I want to reveal the natural beauty of the landscape at the Scuppernong Springs and hope to inspire a peaceful and harmonious mental state in all who pass thru. By cutting down curtains of buckthorn and cattail, I’m deepening the field of vision creating unique perspectives, both narrow and broad, that showcase the lay of the land. Water percolates through the undulating glacial moraines to the east, springing forth in the valley at the headwaters of the Scuppernong River, and flows west into the prairie. The Springs are a unique, “world class”, convergence of topographies and ecosystems.
Saturday, September 14, was a beautiful day to be out in the Kettle Moraine (hmmm, are those chemtrails?)
Amanda Prange and Melanie Kapinos have organized volunteer workdays in the Southern Unit of the Kettle Moraine State Forest that include a wide variety of activities. Here is the latest schedule:
I joined the seed gathering party at Paradise Springs and we started collecting in the prairie just west of the Gotten cabin, which is astonishingly beautiful! Amanda informed me that there are two sand prairies, one a half mile from forest headquarters and another off Piper Road, that are almost ready for seed collecting and I’m going to check these places out next week. Below, Amanda explains what seeds to gather and how to do it.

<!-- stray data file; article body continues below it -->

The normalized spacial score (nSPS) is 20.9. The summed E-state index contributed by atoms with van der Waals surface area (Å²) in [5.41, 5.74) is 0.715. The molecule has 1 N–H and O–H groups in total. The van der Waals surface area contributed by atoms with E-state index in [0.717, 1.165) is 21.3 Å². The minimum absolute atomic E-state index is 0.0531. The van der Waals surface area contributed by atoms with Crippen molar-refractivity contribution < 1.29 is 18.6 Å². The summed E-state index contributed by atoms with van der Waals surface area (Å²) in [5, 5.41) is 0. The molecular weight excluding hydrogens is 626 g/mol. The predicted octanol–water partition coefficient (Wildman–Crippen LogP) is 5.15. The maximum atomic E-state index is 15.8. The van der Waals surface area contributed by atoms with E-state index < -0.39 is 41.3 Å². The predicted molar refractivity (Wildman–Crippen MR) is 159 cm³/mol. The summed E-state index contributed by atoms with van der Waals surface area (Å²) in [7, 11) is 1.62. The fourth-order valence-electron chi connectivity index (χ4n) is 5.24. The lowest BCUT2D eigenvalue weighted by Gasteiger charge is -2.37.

Before joining the seed gathering, I stopped at The Springs and visited the location shown in blue below, to collect, and dispose of, all the american burnweed seed heads that were just beginning to release.
I must confess, that I lacked the patience and skill required to harvest seeds from the prairie that day and didn’t stay long. I was chomp’in at the bit to return to the area marked above to cut buckthorn and open up the views down to the river valley from this stretch of the trail. Here is what it looked like before I started.
It was a busy day at the Springs and I really enjoyed meeting Kevin and Rachael, first time visitors, at the marl pit bridge.
On my customary evening stroll my path converged with a family including two beautiful and interested young people, and they warmed my heart. Later, back at the marl pit bridge I ran into Michael and Karen, who live nearby and subscribe to this post, and we had an excellent time talking and trying to photograph sphinx moths in the fading light. I encouraged them to do a guest post!
Check out Michael’s sphinx moth pictures!
See you at The Springs!